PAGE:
Good job, but we need drugs that you could take once a month,any possibility? I know the pharmaceutical companies will frown over this as it will make volumes on profitable
Reply to this comment

Comment by: johnk Wed., May. 14, 2008 at 12:55 am UTC
What a smart, sharp overview! I too think the plethora of new interesting drugs is the story of the year. They have given me lots of hope as I've undetectable for the first time in 15 years! HIV medicine has made such strides. I'm one lucky man!
Reply to this comment

Comment by: John morse Sun., May. 11, 2008 at 10:42 pm UTC
I was diagnosed with HiV at age 70! I am currently enrolled in a trail 96 week study for HIV naieve people. I am taking MK-0518 (or Placebo) Efavirenz (or placebo) and Truvada. within three months of taking the medications My viral load was undetectable and CD was up to 415 from 275! I have been on this program for a year now.
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Comment by: dissidence101 Sun., May. 11, 2008 at 10:22 pm UTC
That's just simply amazing that the biggest story of the whole year is "THERE'S MORE DRUGS". Gezze. I have a better one. How about and to the dismay of researchers, Merck's v520 complete and utter vaccine trial failure?
Reply to this comment

Comment by: Noni Sat., May. 10, 2008 at 3:20 pm UTC
I started treatment in 2003 with CD4 of 8.I was on d4t, 3tc. I experienced loss of fats in hips and butt and changed to azt. Problem is i always worry about what if it doesnt work because in S.A we have only limited (2) regimens available. Are we S.A allowed to have or access these plenty of meds available in U.S.A and other countries? If so how do you access them?

Worried in South Africa
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Comment by: ezekiel otieno Sat., May. 10, 2008 at 9:10 am UTC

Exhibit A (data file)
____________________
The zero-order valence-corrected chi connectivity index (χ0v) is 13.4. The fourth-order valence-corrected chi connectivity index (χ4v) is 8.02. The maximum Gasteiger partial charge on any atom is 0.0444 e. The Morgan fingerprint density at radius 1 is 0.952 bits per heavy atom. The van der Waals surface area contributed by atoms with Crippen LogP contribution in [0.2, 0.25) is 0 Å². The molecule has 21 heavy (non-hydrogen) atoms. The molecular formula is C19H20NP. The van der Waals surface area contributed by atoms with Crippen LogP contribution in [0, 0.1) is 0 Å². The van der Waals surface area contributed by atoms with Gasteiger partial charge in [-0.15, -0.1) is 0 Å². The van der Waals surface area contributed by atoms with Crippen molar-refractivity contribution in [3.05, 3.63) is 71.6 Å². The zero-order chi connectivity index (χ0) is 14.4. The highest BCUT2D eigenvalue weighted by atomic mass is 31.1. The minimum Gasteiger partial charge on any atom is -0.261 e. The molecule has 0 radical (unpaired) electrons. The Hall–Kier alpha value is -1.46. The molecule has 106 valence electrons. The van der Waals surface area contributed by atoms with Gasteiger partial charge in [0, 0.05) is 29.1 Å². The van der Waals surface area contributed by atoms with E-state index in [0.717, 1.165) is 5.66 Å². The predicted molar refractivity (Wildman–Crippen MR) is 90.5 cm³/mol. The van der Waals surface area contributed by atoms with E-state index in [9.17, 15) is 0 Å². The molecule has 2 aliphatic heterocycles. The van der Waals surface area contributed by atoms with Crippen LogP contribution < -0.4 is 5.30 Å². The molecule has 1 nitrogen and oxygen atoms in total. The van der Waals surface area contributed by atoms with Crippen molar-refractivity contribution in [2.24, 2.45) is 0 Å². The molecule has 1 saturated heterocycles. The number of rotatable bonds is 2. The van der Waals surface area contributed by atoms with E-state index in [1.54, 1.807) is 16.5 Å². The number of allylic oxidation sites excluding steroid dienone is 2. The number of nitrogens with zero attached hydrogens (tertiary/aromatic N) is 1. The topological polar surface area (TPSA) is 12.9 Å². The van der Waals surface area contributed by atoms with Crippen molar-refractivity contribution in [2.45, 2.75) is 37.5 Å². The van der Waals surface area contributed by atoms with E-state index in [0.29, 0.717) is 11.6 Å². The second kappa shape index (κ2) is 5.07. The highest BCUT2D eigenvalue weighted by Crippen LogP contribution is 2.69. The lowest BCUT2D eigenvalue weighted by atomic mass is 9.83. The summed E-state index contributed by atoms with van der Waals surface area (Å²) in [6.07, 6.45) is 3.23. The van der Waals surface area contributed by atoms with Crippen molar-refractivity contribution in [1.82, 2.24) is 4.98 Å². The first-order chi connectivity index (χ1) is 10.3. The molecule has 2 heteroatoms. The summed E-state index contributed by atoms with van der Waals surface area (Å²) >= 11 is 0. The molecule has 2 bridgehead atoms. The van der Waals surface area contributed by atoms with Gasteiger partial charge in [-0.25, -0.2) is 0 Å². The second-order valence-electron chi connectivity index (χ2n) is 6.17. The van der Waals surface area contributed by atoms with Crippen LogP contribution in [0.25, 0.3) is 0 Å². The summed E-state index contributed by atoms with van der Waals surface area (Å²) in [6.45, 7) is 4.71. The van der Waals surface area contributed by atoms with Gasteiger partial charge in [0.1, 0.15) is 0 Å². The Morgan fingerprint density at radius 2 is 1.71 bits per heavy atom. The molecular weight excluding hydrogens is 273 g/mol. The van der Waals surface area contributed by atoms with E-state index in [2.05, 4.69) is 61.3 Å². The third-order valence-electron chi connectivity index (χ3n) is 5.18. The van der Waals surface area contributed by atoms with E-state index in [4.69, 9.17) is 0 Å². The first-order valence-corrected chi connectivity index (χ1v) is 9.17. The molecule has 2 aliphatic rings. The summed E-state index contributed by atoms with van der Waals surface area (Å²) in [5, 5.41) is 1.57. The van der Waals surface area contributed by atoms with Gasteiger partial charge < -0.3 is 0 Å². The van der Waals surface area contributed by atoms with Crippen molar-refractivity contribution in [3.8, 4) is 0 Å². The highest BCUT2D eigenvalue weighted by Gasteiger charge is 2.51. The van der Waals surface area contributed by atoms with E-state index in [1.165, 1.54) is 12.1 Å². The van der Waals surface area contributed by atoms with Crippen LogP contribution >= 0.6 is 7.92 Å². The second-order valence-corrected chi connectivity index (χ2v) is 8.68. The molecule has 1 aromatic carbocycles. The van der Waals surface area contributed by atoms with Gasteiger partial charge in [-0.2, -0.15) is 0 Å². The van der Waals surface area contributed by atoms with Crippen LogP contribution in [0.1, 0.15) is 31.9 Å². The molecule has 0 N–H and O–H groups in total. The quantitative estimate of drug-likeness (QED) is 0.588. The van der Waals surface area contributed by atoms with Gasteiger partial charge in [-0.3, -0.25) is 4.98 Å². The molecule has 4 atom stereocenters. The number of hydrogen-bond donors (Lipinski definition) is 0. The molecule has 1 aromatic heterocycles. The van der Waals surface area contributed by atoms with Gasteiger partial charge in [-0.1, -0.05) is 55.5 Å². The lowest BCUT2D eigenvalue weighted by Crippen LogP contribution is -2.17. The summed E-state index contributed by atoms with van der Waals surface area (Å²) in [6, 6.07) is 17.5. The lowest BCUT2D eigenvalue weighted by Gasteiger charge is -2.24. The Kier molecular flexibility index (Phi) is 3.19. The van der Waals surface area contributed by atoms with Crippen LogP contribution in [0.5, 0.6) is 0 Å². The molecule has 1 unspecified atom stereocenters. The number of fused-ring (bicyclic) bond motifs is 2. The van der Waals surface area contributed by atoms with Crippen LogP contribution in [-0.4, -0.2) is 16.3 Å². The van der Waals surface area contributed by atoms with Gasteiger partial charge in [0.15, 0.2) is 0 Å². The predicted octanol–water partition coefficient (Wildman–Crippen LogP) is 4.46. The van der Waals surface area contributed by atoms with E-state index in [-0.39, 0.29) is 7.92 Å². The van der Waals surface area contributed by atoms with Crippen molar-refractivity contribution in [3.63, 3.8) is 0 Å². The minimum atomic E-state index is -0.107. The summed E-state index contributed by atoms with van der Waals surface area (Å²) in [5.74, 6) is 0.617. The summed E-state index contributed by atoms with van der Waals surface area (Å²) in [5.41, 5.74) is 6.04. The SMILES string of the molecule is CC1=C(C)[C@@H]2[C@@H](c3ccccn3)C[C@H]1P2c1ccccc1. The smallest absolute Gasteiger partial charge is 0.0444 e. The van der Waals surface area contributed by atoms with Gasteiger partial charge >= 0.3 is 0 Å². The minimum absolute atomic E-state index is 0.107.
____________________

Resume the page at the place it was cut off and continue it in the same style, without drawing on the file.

this website has given me a lot of strength.Through this I've learnt that i can live long enough than the seven years since i knew my status and i'm not alone.
I'm requesting this website to connect me one person living positively in Europe or Asia. I am from Kenya.
Reply to this comment

Comment by: Carole Ricks Wed., May. 7, 2008 at 7:45 pm UTC
Hello Everyone;

I would like to say how happy I am for all that have found their meds to work and they are doing great, Thank God for that, because He is always looking out for us all the time. I lost my brother to Hiv/Aids last year because he didn't and wouldn't seek treatment until it was too late. I miss him very much and I also have another brother who is Hiv positive as well. He is keeping up with his doctor's visits and taking care of himself. Please know that there are programs out there that can help you if you are sick. Don't wait! Seek help right away and remember that knowledge is power. God bless you all.
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Comment by: Dr. Elizabeth Mwanukuzi Wed., May. 7, 2008 at 10:20 am UTC
It is very interesting to note that the problem of late diagnosis is not limited to resource poor countries but what is particularly challenging to us in Africa is the poor accessibility of care and treatment facilities for rural communities because of poverty and poor travel intfrastructure
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Comment by: A AL YAZOURY Wed., May. 7, 2008 at 10:02 am UTC
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Comment by: Akan Ituk Wed., May. 7, 2008 at 9:33 am UTC
A major problem with the HIV pandemic is that most folks is yet to come in terms with the reality. They "believe" they are uninfectable and as such need not to go for HIV screening. It is not until HIV is succesfully demystified, social immunization will not be achieved.
Reply to this comment

Comment by: AMAL Wed., May. 7, 2008 at 7:46 am UTC
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Comment by: Brown Family Foundation Tue., May. 6, 2008 at 9:26 pm UTC
This article was very informative. Our organization promotes HIV Prevention and Detection. We've established a program called "Sisters Can We Talk". This program consist of panel discussions and small group sessions dealing with the subject of HIV and AIDS. We utilize local organizations to provide testing at each event.

This confirms that more opportunities are needed to present testing.
Reply to this comment

Comment by: Stuart Lee Carlson Tue., May. 6, 2008 at 5:46 pm UTC
Doc, thanks for your good work!

I've been poz for over 18 years now, and can say with confidence the hiv bug is a manageable disease.

Reason for writing is this: Fat has been stripped from my arms, legs, and butt. If it would help, I am quite able to give you the litany of all the drug regimens between start to the present. In summary first drug was AZT in 1992, when CD4 was 290. Currently I am taking Isentress, Aprivus, Norvir, and Epzicom and my CD4 is 770, wowee ! and VL is und.

For all I know, it seems to be a metabolic puzzle, and fortunately, no facial wasting, thank God.

Please advise.